Fast forward to this year, when I’m finally back in the saddle.  Her balance has improved on the lunge line, and her movement is beginning to show more drive and is starting to swing through the back.  But the first thing I notice under saddle is that she has no idea what to do with the bit.  Where she was soft, with an arched neck, in the leverage bit; now she locks and braces at the lightest touch on the snaffle rein.

Therein lies the deception of the leverage bit.  It’s action is on multiple points on the horse’s head, and they learn pretty quickly how to react to the pressure on the poll in order to avoid the pressure on the mouth.  If you’re riding Western Pleasure, or any discipline that entails mainly going round the rail of an arena, this probably serves you well enough.  But a Dressage rider needs many variations on rein aids – mostly very subtle ones, in the way that I ride.

The truly classical double – cavesson (dropped rein) and curb held in one hand.

So begins the reeducation of Roxie.  I could easily speed part of the process by going to a leverage bit, and I would again have a soft feel and arched neck.  But my current experience with her shows the lack of education that can occur when you take such a short cut.  For the trainer mentioned in my opening, she may take the time to ensure the education of that mare.  The use of a leverage bit is not, in and of itself, a negative.  However, knowing that I cannot be sure when a response is from understanding or when it’s from simple avoidance of the leverage, I’m much happier sticking with my snaffle.  Someday we may return to a leverage bit, but only if we can do it in the classical tradition.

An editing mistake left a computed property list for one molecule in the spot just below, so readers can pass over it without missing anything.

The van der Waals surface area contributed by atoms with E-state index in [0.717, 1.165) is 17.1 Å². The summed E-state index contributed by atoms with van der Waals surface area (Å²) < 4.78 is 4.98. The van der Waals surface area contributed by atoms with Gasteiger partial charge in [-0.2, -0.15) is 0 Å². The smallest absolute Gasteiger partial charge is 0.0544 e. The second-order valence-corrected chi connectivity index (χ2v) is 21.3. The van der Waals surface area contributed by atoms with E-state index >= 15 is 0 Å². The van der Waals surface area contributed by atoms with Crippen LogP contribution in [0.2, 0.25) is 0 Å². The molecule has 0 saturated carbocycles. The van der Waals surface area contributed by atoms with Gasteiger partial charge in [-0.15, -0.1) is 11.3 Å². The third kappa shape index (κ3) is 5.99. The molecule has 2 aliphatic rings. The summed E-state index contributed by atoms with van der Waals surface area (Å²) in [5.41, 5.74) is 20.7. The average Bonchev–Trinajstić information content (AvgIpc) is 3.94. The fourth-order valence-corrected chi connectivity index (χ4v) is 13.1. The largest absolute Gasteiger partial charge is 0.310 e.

Be good to your horses!

Lia

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5 Responses to Leverage

  1. anne leueen says:

    As a dressage rider at the Prix St. George level I do use a double bridle with snaffle( bridoon) and curb bits. I do not use this every day and always start the week in a snaffle with an almond at the center. I do not do the three in one rein hold but have both reins in both hands. The snaffle rein is held with my ring finger and the curb with my middle finger. This way the snaffle is the most used bit. Most of the dressage riders I know use this method but occasionally when my coach asks for it I have used the three in one. Nice post and very informative showing the bits and their uses.

    Liked by 1 person

    • liascott says:

      Nice to hear, Anne. Most riders I knew only schooled in the double occasionally, but I’ve heard of more now who use it mostly, which I think can become a crutch. Even read a piece where one famous trainer thinks it should be allowed as low as second level, which seems to me to miss the point all together. I admit that the three-in-one hold was never taught when I was learning, but was something I learned much later. In fact, I was surprised at how many holds there are!

      Liked by 1 person

      • anne leueen says:

        Double for 2nd level? Yipes! I don’t know why that would be necessary considering the requirements for the frame, collection etc at that level. On the flip side there are some top riders who campaign for allowing the snaffle to be ridden for the Grand Prix. Another hold I’ve seen used , but not in competition, is the Filius rein. I’m not any good with that one as I tend to lock my wrists with it. Thanks for your reply to my comment. Lots of interesting points of view about bits and their uses.

        Liked by 1 person

      • liascott says:

        The justification for double at the lower levels was that it made that it would make it easier for young and amateur riders to collect their horses … a bit backwards to my mind, since the curb should come in once the horse already has achieved collection, not as a way to develop it. Bits always make for interesting discussion!

        Liked by 1 person

      • anne leueen says:

        I agree with you. I once had a coach who talked about “razor blades in the hands of monkeys.”. Bit extreme but I knew what she meant.

        Liked by 1 person